Dear Ms. Duhe:
You asked several questions regarding long-term, principal residence mortgage loans made at a
federal credit union (FCU). An FCU can make more than one first-lien, long-term residential
mortgage loan to the same member if the loan is for the member’s principal residence or intended for future principal residence. Any additional loans secured by real estate would be subject to the maturity limits and other provisions of NCUA’s general lending rules and, depending on the amount and purpose of the loan, NCUA’s member business loan (MBL) rule. See 12 C.F.R. §701.21 and 12 C.F.R. §723.
First, you asked if an FCU member may obtain a long-term mortgage loan to purchase a second
residence for a family member to live in while attending college. The borrower’s family member
would be the primary resident of the dwelling while studying and may share the residence with a
roommate paying rent for space in the house. You asked if an FCU can make a long-term loan for this purpose. The answer is that the FCU can make this loan under the long-term mortgage lending authority only if the house is intended to be the future principal residence of the member.
The Federal Credit Union Act (FCU Act) and NCUA’s general lending regulation permit FCUs to make long-term residential real estate loans with maturities of up to 40 years on a one-to-four-family dwelling “that is or will be the principal residence of the member-borrower.” 12 U.S.C. 1757(5)(A)(i); 2 C.F.R. §701.21(g)(2). NCUA’s longstanding position on this requirement is an FCU may offer more than one long-term mortgage loan to the same borrower if a loan is for a member’s principal residence or for a residence that is intended to be the member’s principal residence at some point n the future. An FCU will determine if the “principal residence” requirement is met at the time the loan is made. For example, if a member has a number of job transfers, and has maintained each old residence as an investment property, the member may have more than one long-term mortgage loan. A member can also get an additional long term mortgage loan on a retirement home. Thus, an FCU can make a long-term mortgage loan to a member to finance the purchase of an additional residence if, at the time of origination, the member intends to establish the dwelling as a rincipal residence at some future time, even if the residence will be occupied by a family member in the interim. The dwelling will still qualify as a future principal residence if space in the home is rented out, so long as the dwelling is currently intended as a future principal residence.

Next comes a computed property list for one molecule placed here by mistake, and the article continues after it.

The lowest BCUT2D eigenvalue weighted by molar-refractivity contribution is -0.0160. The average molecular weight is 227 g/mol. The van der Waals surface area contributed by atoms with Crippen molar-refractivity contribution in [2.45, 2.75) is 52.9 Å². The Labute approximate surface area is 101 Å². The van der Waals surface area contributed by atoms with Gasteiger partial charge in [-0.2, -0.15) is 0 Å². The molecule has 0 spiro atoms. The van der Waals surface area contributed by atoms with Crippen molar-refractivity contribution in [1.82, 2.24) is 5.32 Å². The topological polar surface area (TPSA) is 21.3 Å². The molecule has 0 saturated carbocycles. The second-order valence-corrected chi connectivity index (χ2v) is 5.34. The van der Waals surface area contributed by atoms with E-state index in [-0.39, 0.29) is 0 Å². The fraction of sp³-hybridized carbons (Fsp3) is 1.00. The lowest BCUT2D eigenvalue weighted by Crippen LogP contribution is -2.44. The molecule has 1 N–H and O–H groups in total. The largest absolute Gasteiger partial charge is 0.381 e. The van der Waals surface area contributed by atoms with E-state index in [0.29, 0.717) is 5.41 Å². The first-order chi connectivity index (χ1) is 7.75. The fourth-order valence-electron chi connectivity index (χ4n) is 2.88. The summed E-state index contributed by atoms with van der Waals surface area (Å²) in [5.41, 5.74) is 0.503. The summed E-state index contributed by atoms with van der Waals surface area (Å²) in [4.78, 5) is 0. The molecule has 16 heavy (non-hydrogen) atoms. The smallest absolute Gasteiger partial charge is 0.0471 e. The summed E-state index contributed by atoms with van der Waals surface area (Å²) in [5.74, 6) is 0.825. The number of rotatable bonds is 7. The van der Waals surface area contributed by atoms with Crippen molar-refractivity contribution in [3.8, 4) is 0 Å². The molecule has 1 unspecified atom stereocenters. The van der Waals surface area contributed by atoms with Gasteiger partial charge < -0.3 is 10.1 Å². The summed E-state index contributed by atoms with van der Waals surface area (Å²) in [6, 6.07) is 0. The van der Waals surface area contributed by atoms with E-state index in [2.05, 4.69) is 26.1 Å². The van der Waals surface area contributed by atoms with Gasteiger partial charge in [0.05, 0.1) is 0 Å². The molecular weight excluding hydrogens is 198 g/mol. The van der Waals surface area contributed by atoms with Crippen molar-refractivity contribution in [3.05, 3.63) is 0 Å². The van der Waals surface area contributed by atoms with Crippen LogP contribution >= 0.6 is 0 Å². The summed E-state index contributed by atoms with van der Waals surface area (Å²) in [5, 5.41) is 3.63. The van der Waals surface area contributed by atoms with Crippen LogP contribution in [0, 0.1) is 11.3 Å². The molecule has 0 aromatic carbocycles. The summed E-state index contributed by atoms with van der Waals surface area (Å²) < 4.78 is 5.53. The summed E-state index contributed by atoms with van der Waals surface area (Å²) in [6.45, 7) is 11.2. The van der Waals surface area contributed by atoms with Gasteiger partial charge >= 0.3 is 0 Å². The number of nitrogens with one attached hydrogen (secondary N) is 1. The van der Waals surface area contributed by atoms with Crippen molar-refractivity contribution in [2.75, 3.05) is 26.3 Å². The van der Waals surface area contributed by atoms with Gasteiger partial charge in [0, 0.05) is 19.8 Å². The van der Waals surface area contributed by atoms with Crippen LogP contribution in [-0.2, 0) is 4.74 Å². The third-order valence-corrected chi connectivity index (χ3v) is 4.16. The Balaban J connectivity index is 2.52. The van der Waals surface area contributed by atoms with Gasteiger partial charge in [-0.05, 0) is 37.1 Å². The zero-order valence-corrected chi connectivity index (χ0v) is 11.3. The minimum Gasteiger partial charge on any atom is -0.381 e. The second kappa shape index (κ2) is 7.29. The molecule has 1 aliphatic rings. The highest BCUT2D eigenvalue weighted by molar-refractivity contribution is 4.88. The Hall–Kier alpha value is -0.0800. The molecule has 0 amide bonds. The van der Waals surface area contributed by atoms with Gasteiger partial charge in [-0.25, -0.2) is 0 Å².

You also asked if an FCU can make a long-term residential real estate loan for a future principal
residence if the entire dwelling will be rented out before it becomes the member’s principal
The preamble to the 1983 proposed revision to §701.21(g) of the lending rule noted that:
[t]he statutory requirement that the dwelling “is or will be” the principal residence of the member . . . would not require that the member occupy the dwelling within a certain time after the loan is made . .
48 FR 52475 (Nov. 18, 1983). Accordingly, if a dwelling “will be” or is intended to be the principal
residence of the member at some point in the future, a member may rent out a future principal
residence for investment purposes before it becomes the member’s principal residence.
You asked if an occupant of a future principal residence must be a credit union member if the
occupant is not the borrower or a co-signer on the mortgage loan. If the occupant is not
participating in the loan the occupant does not have to be a credit union member. The borrower,
however, must be a credit union member. The FCU Act and the FCU Bylaws provide that FCUs may only extend credit to members. 12 U.S.C. §1757(5); FCU Bylaws, Art. XI, §1. Additionally, nonmembers may participate in loans if their involvement does not distort the direct lending relationship between the FCU and the member. See OGC Op. 00-0605 (Aug. 28, 2000).
Note, however, that while an FCU can make an additional long-term mortgage loan to a member to purchase a future principal residence, a member can only have one principal residence at a given time. A long-term loan to finance a member’s secondary principal residence (i.e., two principal residences at one time) is not permitted. See OGC Op. 92-0330 (May 27, 1992).